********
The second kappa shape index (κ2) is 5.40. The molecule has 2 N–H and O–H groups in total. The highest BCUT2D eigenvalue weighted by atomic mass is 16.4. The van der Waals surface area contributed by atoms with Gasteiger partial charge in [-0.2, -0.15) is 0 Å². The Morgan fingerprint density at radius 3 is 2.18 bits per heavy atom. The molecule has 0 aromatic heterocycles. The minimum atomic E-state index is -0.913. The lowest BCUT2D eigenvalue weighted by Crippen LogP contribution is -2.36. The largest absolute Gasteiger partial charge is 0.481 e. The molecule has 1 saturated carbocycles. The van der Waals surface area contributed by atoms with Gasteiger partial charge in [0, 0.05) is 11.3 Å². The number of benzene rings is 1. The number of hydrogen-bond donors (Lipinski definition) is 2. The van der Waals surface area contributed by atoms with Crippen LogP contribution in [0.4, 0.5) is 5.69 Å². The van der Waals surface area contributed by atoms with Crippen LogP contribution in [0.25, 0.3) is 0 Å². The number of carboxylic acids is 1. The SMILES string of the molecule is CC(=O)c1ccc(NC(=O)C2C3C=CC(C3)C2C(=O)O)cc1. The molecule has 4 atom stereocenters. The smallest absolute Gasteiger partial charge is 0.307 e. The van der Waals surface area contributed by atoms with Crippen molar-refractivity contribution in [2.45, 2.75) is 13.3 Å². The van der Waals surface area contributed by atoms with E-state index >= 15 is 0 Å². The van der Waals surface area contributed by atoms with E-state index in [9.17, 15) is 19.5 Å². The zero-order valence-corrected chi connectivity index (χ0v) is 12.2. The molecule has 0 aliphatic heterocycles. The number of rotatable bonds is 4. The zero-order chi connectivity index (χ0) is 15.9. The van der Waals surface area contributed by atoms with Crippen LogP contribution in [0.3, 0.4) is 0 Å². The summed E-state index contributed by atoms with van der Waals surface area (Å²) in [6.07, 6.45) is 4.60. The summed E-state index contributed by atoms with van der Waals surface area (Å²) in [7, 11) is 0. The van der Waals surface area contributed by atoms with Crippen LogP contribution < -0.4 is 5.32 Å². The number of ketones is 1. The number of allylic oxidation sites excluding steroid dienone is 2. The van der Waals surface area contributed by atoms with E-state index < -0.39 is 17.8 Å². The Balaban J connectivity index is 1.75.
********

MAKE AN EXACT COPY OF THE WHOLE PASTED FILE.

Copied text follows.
The second kappa shape index (κ2) is 5.40. The molecule has 2 N–H and O–H groups in total. The highest BCUT2D eigenvalue weighted by atomic mass is 16.4. The van der Waals surface area contributed by atoms with Gasteiger partial charge in [-0.2, -0.15) is 0 Å². The Morgan fingerprint density at radius 3 is 2.18 bits per heavy atom. The molecule has 0 aromatic heterocycles. The minimum atomic E-state index is -0.913. The lowest BCUT2D eigenvalue weighted by Crippen LogP contribution is -2.36. The largest absolute Gasteiger partial charge is 0.481 e. The molecule has 1 saturated carbocycles. The van der Waals surface area contributed by atoms with Gasteiger partial charge in [0, 0.05) is 11.3 Å². The number of benzene rings is 1. The number of hydrogen-bond donors (Lipinski definition) is 2. The van der Waals surface area contributed by atoms with Crippen LogP contribution in [0.4, 0.5) is 5.69 Å². The van der Waals surface area contributed by atoms with Crippen LogP contribution in [0.25, 0.3) is 0 Å². The number of carboxylic acids is 1. The SMILES string of the molecule is CC(=O)c1ccc(NC(=O)C2C3C=CC(C3)C2C(=O)O)cc1. The molecule has 4 atom stereocenters. The smallest absolute Gasteiger partial charge is 0.307 e. The van der Waals surface area contributed by atoms with Crippen molar-refractivity contribution in [2.45, 2.75) is 13.3 Å². The van der Waals surface area contributed by atoms with E-state index >= 15 is 0 Å². The van der Waals surface area contributed by atoms with E-state index in [9.17, 15) is 19.5 Å². The zero-order valence-corrected chi connectivity index (χ0v) is 12.2. The molecule has 0 aliphatic heterocycles. The number of rotatable bonds is 4. The zero-order chi connectivity index (χ0) is 15.9. The van der Waals surface area contributed by atoms with Crippen LogP contribution in [0.3, 0.4) is 0 Å². The summed E-state index contributed by atoms with van der Waals surface area (Å²) in [6.07, 6.45) is 4.60. The summed E-state index contributed by atoms with van der Waals surface area (Å²) in [7, 11) is 0. The van der Waals surface area contributed by atoms with Crippen LogP contribution < -0.4 is 5.32 Å². The number of ketones is 1. The number of allylic oxidation sites excluding steroid dienone is 2. The van der Waals surface area contributed by atoms with E-state index < -0.39 is 17.8 Å². The Balaban J connectivity index is 1.75.